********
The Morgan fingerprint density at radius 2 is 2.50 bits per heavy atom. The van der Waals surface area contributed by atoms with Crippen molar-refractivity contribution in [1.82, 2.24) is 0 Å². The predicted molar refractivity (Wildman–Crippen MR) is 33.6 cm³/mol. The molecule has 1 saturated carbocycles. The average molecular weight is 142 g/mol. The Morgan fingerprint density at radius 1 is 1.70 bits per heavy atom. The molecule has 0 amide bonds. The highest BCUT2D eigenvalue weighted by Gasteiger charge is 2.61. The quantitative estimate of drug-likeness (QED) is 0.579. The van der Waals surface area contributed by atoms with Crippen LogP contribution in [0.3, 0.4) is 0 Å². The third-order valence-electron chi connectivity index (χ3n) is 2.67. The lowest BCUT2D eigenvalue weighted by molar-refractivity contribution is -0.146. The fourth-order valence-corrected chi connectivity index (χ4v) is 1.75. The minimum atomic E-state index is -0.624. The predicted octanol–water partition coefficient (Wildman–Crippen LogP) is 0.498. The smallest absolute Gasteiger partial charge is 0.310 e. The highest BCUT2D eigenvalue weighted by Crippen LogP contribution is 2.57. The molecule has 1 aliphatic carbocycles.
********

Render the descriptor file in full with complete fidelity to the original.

The Morgan fingerprint density at radius 2 is 2.50 bits per heavy atom. The van der Waals surface area contributed by atoms with Crippen molar-refractivity contribution in [1.82, 2.24) is 0 Å². The predicted molar refractivity (Wildman–Crippen MR) is 33.6 cm³/mol. The molecule has 1 saturated carbocycles. The average molecular weight is 142 g/mol. The Morgan fingerprint density at radius 1 is 1.70 bits per heavy atom. The molecule has 0 amide bonds. The highest BCUT2D eigenvalue weighted by Gasteiger charge is 2.61. The quantitative estimate of drug-likeness (QED) is 0.579. The van der Waals surface area contributed by atoms with Crippen LogP contribution in [0.3, 0.4) is 0 Å². The third-order valence-electron chi connectivity index (χ3n) is 2.67. The lowest BCUT2D eigenvalue weighted by molar-refractivity contribution is -0.146. The fourth-order valence-corrected chi connectivity index (χ4v) is 1.75. The minimum atomic E-state index is -0.624. The predicted octanol–water partition coefficient (Wildman–Crippen LogP) is 0.498. The smallest absolute Gasteiger partial charge is 0.310 e. The highest BCUT2D eigenvalue weighted by Crippen LogP contribution is 2.57. The molecule has 1 aliphatic carbocycles.